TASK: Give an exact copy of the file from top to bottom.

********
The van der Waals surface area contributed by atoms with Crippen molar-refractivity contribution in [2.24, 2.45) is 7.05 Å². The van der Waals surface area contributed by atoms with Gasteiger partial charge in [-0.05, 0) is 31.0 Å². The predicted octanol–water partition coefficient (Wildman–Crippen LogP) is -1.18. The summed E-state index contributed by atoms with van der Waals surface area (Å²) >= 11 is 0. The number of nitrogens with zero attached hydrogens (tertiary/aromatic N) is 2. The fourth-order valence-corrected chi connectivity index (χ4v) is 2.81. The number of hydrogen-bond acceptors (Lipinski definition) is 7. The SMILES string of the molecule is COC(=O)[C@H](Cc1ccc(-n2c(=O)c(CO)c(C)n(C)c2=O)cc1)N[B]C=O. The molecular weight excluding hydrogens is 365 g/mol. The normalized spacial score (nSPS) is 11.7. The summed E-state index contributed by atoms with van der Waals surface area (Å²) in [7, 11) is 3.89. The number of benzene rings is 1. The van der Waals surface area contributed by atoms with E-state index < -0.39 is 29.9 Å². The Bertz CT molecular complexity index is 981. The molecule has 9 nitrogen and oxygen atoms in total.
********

The van der Waals surface area contributed by atoms with Crippen molar-refractivity contribution in [2.24, 2.45) is 7.05 Å². The van der Waals surface area contributed by atoms with Gasteiger partial charge in [-0.05, 0) is 31.0 Å². The predicted octanol–water partition coefficient (Wildman–Crippen LogP) is -1.18. The summed E-state index contributed by atoms with van der Waals surface area (Å²) >= 11 is 0. The number of nitrogens with zero attached hydrogens (tertiary/aromatic N) is 2. The fourth-order valence-corrected chi connectivity index (χ4v) is 2.81. The number of hydrogen-bond acceptors (Lipinski definition) is 7. The SMILES string of the molecule is COC(=O)[C@H](Cc1ccc(-n2c(=O)c(CO)c(C)n(C)c2=O)cc1)N[B]C=O. The molecular weight excluding hydrogens is 365 g/mol. The normalized spacial score (nSPS) is 11.7. The summed E-state index contributed by atoms with van der Waals surface area (Å²) in [7, 11) is 3.89. The number of benzene rings is 1. The van der Waals surface area contributed by atoms with E-state index < -0.39 is 29.9 Å². The Bertz CT molecular complexity index is 981. The molecule has 9 nitrogen and oxygen atoms in total.